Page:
Every ‘body’ is different

I was up all last night thinking about body image and where things went terribly, terribly wrong. Since you’re reading this, please take a moment to name something that you like about yourself. Don’t think too hard… It shouldn’t be so difficult to point out your attributes. If you struggled with that, you’re not alone. The sad reality is, so many people only focus on the “negatives” when it comes to their bodies that they rarely see the amazing individuals they are!

I believe that we should be the best version of ourselves and respect our bodies enough to take care of them, but we go to drastic measures in the completely opposite direction in the name of “perfection”. We define ourselves by our waistline, the number on the scale, how our clothes fit (or don’t fit), what “size” our dress is, and even what we hear from other people. It’s true that when others criticize themselves we feel we should be doing the same thing. If the person next to you says they hate their arms you instinctively look at your arms to compare. What is wrong with this picture? When did this become okay to do and why, oh why, does it keep creeping up even when we try to be positive? Why do we compare ourselves to other women when it is impossible to change our body type (without surgery)? Why can’t we just be happy?!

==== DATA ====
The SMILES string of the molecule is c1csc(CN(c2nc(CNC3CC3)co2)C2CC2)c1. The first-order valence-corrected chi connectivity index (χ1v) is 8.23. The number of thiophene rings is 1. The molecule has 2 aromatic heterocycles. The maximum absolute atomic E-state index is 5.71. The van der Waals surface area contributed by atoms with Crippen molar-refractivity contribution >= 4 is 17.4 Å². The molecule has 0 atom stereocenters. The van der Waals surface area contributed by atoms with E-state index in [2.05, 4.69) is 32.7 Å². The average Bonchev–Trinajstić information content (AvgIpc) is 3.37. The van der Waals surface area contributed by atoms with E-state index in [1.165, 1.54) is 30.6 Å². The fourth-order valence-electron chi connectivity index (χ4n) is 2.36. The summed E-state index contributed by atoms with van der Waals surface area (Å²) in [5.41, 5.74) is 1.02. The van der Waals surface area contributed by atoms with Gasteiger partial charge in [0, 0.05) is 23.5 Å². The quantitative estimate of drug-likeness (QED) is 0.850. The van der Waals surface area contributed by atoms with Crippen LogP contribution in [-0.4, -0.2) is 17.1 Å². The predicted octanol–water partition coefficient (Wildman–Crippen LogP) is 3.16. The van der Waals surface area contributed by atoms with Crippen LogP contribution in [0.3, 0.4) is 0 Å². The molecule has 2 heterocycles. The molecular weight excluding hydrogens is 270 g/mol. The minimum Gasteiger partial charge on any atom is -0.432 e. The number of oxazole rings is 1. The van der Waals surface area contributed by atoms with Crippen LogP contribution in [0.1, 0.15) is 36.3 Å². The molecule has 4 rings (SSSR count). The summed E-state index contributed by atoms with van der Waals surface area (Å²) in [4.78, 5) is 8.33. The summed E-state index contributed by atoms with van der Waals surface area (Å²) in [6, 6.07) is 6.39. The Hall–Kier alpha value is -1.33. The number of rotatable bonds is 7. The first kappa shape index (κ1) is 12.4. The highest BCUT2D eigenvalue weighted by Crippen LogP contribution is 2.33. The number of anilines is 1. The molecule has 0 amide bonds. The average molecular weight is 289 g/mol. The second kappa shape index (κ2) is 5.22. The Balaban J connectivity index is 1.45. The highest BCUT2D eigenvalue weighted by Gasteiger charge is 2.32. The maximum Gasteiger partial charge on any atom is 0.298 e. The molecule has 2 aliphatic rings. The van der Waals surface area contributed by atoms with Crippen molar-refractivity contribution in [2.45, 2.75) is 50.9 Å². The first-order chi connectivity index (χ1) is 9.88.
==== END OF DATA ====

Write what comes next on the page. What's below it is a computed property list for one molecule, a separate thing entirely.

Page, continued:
bodyshapes

 

I’m going to share in this blog post a truth, a reality I didn’t comprehend until my schedule got a little more hectic (although it seemed impossible). Since the beginning of the year my schedule and routine have shifted so far from what I was used to that I just haven’t been able to invest as much time into my fitness routine as before. I would workout/run/exercise in general at least 5-6 days per week and was always on the “go” socially. The truth is, I didn’t realize how unhealthy that was for me. Everyone is different; some people’s lives and careers depend on them being in the best physical shape they possibly can, but some have desk jobs, and a commute, and families, and a busy agenda that limits or even prohibits such things.

I exercised and talked with a friend yesterday and we have both gained a little weight recently. I couldn’t help but think about how great she looked…  She even told me that her boyfriend complimented her since gaining a few pounds but she just didn’t feel like she looked as good. (WHO in the heck are we modeling ourselves after, anyway?!) Others have commented on my recent weight gain saying how “healthy” I look, but all I could think about were the pounds themselves and why this was happening.